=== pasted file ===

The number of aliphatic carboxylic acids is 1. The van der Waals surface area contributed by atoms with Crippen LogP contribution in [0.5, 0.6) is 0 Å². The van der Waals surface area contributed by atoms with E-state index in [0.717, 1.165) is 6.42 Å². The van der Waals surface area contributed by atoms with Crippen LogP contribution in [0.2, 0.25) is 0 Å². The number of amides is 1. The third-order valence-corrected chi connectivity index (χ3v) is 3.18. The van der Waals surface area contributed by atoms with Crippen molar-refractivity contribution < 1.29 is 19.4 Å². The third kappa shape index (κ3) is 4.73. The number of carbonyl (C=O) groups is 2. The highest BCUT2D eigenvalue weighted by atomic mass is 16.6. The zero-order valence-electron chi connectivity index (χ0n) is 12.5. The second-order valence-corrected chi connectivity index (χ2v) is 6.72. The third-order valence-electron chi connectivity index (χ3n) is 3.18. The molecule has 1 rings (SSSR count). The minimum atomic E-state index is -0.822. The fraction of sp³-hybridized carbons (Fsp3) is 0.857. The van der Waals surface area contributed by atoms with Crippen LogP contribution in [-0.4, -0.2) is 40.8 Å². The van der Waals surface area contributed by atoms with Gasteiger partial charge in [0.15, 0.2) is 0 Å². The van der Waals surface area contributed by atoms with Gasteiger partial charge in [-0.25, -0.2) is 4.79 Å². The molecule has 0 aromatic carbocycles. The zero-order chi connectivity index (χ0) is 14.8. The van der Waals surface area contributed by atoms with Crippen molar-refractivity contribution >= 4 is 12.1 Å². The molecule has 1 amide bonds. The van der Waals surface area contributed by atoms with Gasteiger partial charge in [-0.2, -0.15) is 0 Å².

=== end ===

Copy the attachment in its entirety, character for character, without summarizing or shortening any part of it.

The number of aliphatic carboxylic acids is 1. The van der Waals surface area contributed by atoms with Crippen LogP contribution in [0.5, 0.6) is 0 Å². The van der Waals surface area contributed by atoms with E-state index in [0.717, 1.165) is 6.42 Å². The van der Waals surface area contributed by atoms with Crippen LogP contribution in [0.2, 0.25) is 0 Å². The number of amides is 1. The third-order valence-corrected chi connectivity index (χ3v) is 3.18. The van der Waals surface area contributed by atoms with Crippen molar-refractivity contribution < 1.29 is 19.4 Å². The third kappa shape index (κ3) is 4.73. The number of carbonyl (C=O) groups is 2. The highest BCUT2D eigenvalue weighted by atomic mass is 16.6. The zero-order valence-electron chi connectivity index (χ0n) is 12.5. The second-order valence-corrected chi connectivity index (χ2v) is 6.72. The third-order valence-electron chi connectivity index (χ3n) is 3.18. The molecule has 1 rings (SSSR count). The minimum atomic E-state index is -0.822. The fraction of sp³-hybridized carbons (Fsp3) is 0.857. The van der Waals surface area contributed by atoms with Crippen LogP contribution in [-0.4, -0.2) is 40.8 Å². The van der Waals surface area contributed by atoms with Gasteiger partial charge in [0.15, 0.2) is 0 Å². The van der Waals surface area contributed by atoms with Gasteiger partial charge in [-0.25, -0.2) is 4.79 Å². The molecule has 0 aromatic carbocycles. The zero-order chi connectivity index (χ0) is 14.8. The van der Waals surface area contributed by atoms with Crippen molar-refractivity contribution >= 4 is 12.1 Å². The molecule has 1 amide bonds. The van der Waals surface area contributed by atoms with Gasteiger partial charge in [-0.2, -0.15) is 0 Å².